The importance of security sector reform (SSR) has increasingly been emphasized in international engagement with post-conflict countries. Many governments and UN and donor agencies have emphasized women’s participation and efforts to achieve gender equality as crucial elements of post-conflict reconstruction. In 2000 the UN Security Council adopted Resolution 1325 on ‘Women, peace and security4, highlighting the interdependence of postconflict gender equality, peacebuilding and security. Women are acknowledged as playing important roles in peacebuilding and in sustaining security on a communal level. Gender inequality is understood to inhibit development and violence against women to be a pervasive form of insecurity with widespread ill-effects across society. There is also growing awareness of the need to address the particular experiences of men and boys, both as victims and as sources of insecurity.
Breaking through the glass ceiling. Women in management (Updated version in 2004 included)Auther: || Date:
This important study provides a vivid portrayal of national and international efforts to improve equal opportunities and promote gender equality in management. By exploring such issues as discrimination, equal remuneration and gender mainstreaming, it presents a concise overview of the glass ceiling and its effects on women around the world.
The 2006 State of the World's Children reportAuther: || Date:
The 2006 State of the World's Children report focuses on excluded and invisible children who have no access to essential services, protection and participation.
The State of the World’s Children 2007Auther: || Date:
The State of the World’s Children 2007 examines the discrimination and disempowerment women face throughout their lives – and outlines what must be done to eliminate gender discrimination and empower women and girls. It looks at the status of women today, discusses how gender equality will move all the Millennium Development Goals forward, and shows how investment in women’s rights will ultimately produce a double dividend: advancing the rights of both women and children.
The State of the World’s Children 2008: Child SurvivalAuther: || Date:
The State of the World’s Children 2008 provides a wide-ranging assessment of the current state of child survival and primary health care for mothers, newborns and children. It examines lessons learned in child health during the past few decades and outlines the most important emerging precepts and strategies for reducing deaths among children under age five and for providing a continuum of care for mothers, newborns and children.
The State of the World's Children 2009: Maternal and newborn healthAuther: || Date:
The State of the World's Children 2009 examines critical issues in maternal and newborn health, underscoring the need to establish a comprehensive continuum of care for mothers, newborns and children. The report outlines the latest paradigms in health programming and policies for mothers and newborns, and explores policies, programmes and partnerships aimed at improving maternal and neonatal health. Africa and Asia are a key focus for this report, which complements the previous year's issue on child survival.
Review of the integration of a human rights-based approach and gender mainstreaming in health sector planning and processes in Yemen : reportAuther:Annelie Rostedt - Joanna Vogel - Eman A. Al-Kubati || Date:2009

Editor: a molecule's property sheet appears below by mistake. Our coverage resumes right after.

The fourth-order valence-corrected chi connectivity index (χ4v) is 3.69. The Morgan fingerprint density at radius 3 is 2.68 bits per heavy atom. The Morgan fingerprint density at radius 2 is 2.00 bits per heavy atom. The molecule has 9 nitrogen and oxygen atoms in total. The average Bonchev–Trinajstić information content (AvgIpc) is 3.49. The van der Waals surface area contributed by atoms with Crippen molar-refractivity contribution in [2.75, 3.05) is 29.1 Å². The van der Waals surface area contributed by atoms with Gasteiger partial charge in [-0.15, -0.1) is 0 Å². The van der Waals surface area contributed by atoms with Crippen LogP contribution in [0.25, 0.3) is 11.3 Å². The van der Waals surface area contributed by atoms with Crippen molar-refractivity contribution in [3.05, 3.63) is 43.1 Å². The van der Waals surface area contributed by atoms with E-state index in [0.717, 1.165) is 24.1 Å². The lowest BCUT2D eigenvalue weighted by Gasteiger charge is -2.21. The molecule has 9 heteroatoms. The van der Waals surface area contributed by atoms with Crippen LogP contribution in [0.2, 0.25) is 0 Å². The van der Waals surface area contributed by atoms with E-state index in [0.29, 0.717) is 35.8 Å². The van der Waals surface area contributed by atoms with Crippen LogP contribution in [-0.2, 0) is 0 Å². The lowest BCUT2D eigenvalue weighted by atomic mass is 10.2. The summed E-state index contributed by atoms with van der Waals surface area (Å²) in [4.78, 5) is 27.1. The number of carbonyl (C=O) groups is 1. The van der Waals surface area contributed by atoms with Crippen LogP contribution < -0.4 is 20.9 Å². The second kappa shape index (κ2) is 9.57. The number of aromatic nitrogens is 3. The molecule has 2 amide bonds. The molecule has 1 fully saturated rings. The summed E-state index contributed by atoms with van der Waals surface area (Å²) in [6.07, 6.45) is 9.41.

This report presents the results of the human rights and gender equality review of Yemen's Third Five-Year Health Development Plan and related mechanisms carried out in January 2009. It also proposes strategies and practical actions for further integration.
HARD-WON PROGRESS AND A LONG ROAD AHEAD: Women's Rights in the Middle East and North AfricaAuther:by Sanja Kelly || Date:2010
In order to provide a detailed look at the conditions faced by women in the Middle East and understand the complex environment surrounding efforts to improve their status, Freedom House conducted a comprehensive study of women's rights in the region. The first edition of this project was published in 2005. The present edition offers an updated examination of the issue, with a special focus on changes that have occurred over the last five years. Although the study indicates that a substantial deficit in women's rights persists in every country in the MENA region, the findings also include notable progress, particularly in terms of economic opportunities, educational attainment, and political participation.
Women's Rights in YemenAuther:Elham Manea || Date:2010
Part of the report "Women's Rights in the Middle East and North Africa" published by Freedom House, this report looks at the situation of women's rights in Yemen. The report examines and provides recommendations with regards to five areas of freedom: Nondiscrimination and access to justice; Autonomy, security, and freedom of the person; economic rights and equal opportunity; political rights and civic voice; and Social and cultural rights.
The Effects of the East Asian Crisis on the Employment of Women and MenAuther: || Date:
The differential employment impacts on women and men brought about by the east Asian crisis and the preceding periods of boom-bust cycles and increased openness…for more.
Do poverty Reduction Strategy Paper(DRSPs) address Gender A Gender Audit of 2002 PRSPsAuther:Elaine Zuckerman and Ashley Garrett || Date:2003
Since the world bank and international Monetary fund introduced PRSPs as a prerequisite for borrowing by its poorest and transition country client, they have become de facto national plans with budgets to chive their poverty reduction target, PRSPs must address the gender dimension of poverty including promoting women’s rights and commit to other gender responsive interventions, for more